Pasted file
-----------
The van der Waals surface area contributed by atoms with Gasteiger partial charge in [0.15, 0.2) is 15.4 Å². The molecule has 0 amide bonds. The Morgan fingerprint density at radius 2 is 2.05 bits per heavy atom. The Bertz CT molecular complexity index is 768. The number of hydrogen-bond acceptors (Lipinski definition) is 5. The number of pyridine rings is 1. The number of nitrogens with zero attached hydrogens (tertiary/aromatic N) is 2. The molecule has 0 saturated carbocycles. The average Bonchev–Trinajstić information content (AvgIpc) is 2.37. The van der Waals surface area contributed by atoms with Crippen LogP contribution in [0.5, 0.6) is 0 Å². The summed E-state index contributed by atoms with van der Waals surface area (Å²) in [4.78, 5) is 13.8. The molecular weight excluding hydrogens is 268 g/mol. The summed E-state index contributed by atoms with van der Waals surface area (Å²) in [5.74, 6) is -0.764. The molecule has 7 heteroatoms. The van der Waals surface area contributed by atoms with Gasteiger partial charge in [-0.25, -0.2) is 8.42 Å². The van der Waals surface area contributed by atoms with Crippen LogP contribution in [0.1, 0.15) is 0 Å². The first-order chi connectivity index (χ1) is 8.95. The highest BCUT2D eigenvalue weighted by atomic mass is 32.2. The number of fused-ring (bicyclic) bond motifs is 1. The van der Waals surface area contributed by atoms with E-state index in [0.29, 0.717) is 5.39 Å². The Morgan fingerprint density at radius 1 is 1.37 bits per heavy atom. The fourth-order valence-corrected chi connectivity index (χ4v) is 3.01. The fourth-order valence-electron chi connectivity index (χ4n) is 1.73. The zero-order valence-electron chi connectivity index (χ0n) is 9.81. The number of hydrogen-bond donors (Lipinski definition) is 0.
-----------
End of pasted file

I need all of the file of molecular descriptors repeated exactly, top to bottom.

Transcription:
The van der Waals surface area contributed by atoms with Gasteiger partial charge in [0.15, 0.2) is 15.4 Å². The molecule has 0 amide bonds. The Morgan fingerprint density at radius 2 is 2.05 bits per heavy atom. The Bertz CT molecular complexity index is 768. The number of hydrogen-bond acceptors (Lipinski definition) is 5. The number of pyridine rings is 1. The number of nitrogens with zero attached hydrogens (tertiary/aromatic N) is 2. The molecule has 0 saturated carbocycles. The average Bonchev–Trinajstić information content (AvgIpc) is 2.37. The van der Waals surface area contributed by atoms with Crippen LogP contribution in [0.5, 0.6) is 0 Å². The summed E-state index contributed by atoms with van der Waals surface area (Å²) in [4.78, 5) is 13.8. The molecular weight excluding hydrogens is 268 g/mol. The summed E-state index contributed by atoms with van der Waals surface area (Å²) in [5.74, 6) is -0.764. The molecule has 7 heteroatoms. The van der Waals surface area contributed by atoms with Gasteiger partial charge in [-0.25, -0.2) is 8.42 Å². The van der Waals surface area contributed by atoms with Crippen LogP contribution in [0.1, 0.15) is 0 Å². The first-order chi connectivity index (χ1) is 8.95. The highest BCUT2D eigenvalue weighted by atomic mass is 32.2. The number of fused-ring (bicyclic) bond motifs is 1. The van der Waals surface area contributed by atoms with E-state index in [0.29, 0.717) is 5.39 Å². The Morgan fingerprint density at radius 1 is 1.37 bits per heavy atom. The fourth-order valence-corrected chi connectivity index (χ4v) is 3.01. The fourth-order valence-electron chi connectivity index (χ4n) is 1.73. The zero-order valence-electron chi connectivity index (χ0n) is 9.81. The number of hydrogen-bond donors (Lipinski definition) is 0.